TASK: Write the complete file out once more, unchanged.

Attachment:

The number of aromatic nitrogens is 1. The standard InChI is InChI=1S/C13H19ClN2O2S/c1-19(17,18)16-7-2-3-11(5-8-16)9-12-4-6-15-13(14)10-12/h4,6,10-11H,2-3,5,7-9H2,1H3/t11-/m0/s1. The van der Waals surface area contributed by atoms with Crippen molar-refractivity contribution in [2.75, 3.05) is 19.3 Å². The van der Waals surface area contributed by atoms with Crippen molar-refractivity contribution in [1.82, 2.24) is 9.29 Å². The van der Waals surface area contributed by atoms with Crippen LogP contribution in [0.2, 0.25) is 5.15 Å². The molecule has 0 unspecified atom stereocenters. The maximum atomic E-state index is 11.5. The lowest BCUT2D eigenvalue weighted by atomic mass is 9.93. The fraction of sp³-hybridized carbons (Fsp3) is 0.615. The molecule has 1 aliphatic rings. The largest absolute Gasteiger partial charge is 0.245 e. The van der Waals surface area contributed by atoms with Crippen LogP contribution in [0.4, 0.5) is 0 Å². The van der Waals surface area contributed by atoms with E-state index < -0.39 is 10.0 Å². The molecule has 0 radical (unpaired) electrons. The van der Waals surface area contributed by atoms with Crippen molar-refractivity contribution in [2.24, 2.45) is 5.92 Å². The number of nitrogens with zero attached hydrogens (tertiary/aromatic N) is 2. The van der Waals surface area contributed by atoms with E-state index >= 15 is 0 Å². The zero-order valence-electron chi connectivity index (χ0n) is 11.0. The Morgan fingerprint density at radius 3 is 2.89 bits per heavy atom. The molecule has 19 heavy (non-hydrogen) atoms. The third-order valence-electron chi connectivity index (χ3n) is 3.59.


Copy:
The number of aromatic nitrogens is 1. The standard InChI is InChI=1S/C13H19ClN2O2S/c1-19(17,18)16-7-2-3-11(5-8-16)9-12-4-6-15-13(14)10-12/h4,6,10-11H,2-3,5,7-9H2,1H3/t11-/m0/s1. The van der Waals surface area contributed by atoms with Crippen molar-refractivity contribution in [2.75, 3.05) is 19.3 Å². The van der Waals surface area contributed by atoms with Crippen molar-refractivity contribution in [1.82, 2.24) is 9.29 Å². The van der Waals surface area contributed by atoms with Crippen LogP contribution in [0.2, 0.25) is 5.15 Å². The molecule has 0 unspecified atom stereocenters. The maximum atomic E-state index is 11.5. The lowest BCUT2D eigenvalue weighted by atomic mass is 9.93. The fraction of sp³-hybridized carbons (Fsp3) is 0.615. The molecule has 1 aliphatic rings. The largest absolute Gasteiger partial charge is 0.245 e. The van der Waals surface area contributed by atoms with Crippen LogP contribution in [0.4, 0.5) is 0 Å². The van der Waals surface area contributed by atoms with E-state index < -0.39 is 10.0 Å². The molecule has 0 radical (unpaired) electrons. The van der Waals surface area contributed by atoms with Crippen molar-refractivity contribution in [2.24, 2.45) is 5.92 Å². The number of nitrogens with zero attached hydrogens (tertiary/aromatic N) is 2. The van der Waals surface area contributed by atoms with E-state index >= 15 is 0 Å². The zero-order valence-electron chi connectivity index (χ0n) is 11.0. The Morgan fingerprint density at radius 3 is 2.89 bits per heavy atom. The molecule has 19 heavy (non-hydrogen) atoms. The third-order valence-electron chi connectivity index (χ3n) is 3.59.